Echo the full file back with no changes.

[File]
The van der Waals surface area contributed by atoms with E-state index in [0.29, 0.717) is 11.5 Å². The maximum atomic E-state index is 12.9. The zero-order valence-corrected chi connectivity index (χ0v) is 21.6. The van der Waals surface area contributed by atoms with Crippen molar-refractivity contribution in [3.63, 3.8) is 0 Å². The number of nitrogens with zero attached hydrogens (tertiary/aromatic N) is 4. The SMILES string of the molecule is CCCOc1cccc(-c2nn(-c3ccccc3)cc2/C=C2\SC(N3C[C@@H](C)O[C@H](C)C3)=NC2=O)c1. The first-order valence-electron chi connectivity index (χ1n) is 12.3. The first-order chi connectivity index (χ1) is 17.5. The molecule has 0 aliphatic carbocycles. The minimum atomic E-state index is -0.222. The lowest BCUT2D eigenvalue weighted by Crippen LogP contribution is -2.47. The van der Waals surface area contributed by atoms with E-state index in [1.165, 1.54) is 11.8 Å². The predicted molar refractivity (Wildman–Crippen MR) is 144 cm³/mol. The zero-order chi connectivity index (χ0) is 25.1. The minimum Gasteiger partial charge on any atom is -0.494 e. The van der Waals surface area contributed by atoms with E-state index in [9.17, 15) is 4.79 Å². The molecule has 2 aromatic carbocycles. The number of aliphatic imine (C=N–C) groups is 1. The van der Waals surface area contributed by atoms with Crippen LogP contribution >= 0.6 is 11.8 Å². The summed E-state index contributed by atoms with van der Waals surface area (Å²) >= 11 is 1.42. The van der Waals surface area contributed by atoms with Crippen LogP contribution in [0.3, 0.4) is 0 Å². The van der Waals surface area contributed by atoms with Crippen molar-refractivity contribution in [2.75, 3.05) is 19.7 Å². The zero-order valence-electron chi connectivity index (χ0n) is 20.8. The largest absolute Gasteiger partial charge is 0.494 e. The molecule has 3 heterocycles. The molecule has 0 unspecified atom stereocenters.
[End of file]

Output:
The van der Waals surface area contributed by atoms with E-state index in [0.29, 0.717) is 11.5 Å². The maximum atomic E-state index is 12.9. The zero-order valence-corrected chi connectivity index (χ0v) is 21.6. The van der Waals surface area contributed by atoms with Crippen molar-refractivity contribution in [3.63, 3.8) is 0 Å². The number of nitrogens with zero attached hydrogens (tertiary/aromatic N) is 4. The SMILES string of the molecule is CCCOc1cccc(-c2nn(-c3ccccc3)cc2/C=C2\SC(N3C[C@@H](C)O[C@H](C)C3)=NC2=O)c1. The first-order valence-electron chi connectivity index (χ1n) is 12.3. The first-order chi connectivity index (χ1) is 17.5. The molecule has 0 aliphatic carbocycles. The minimum atomic E-state index is -0.222. The lowest BCUT2D eigenvalue weighted by Crippen LogP contribution is -2.47. The van der Waals surface area contributed by atoms with E-state index in [1.165, 1.54) is 11.8 Å². The predicted molar refractivity (Wildman–Crippen MR) is 144 cm³/mol. The zero-order chi connectivity index (χ0) is 25.1. The minimum Gasteiger partial charge on any atom is -0.494 e. The van der Waals surface area contributed by atoms with E-state index in [9.17, 15) is 4.79 Å². The molecule has 2 aromatic carbocycles. The number of aliphatic imine (C=N–C) groups is 1. The van der Waals surface area contributed by atoms with Crippen LogP contribution >= 0.6 is 11.8 Å². The summed E-state index contributed by atoms with van der Waals surface area (Å²) >= 11 is 1.42. The van der Waals surface area contributed by atoms with Crippen LogP contribution in [0.3, 0.4) is 0 Å². The van der Waals surface area contributed by atoms with Crippen molar-refractivity contribution in [2.75, 3.05) is 19.7 Å². The zero-order valence-electron chi connectivity index (χ0n) is 20.8. The largest absolute Gasteiger partial charge is 0.494 e. The molecule has 3 heterocycles. The molecule has 0 unspecified atom stereocenters.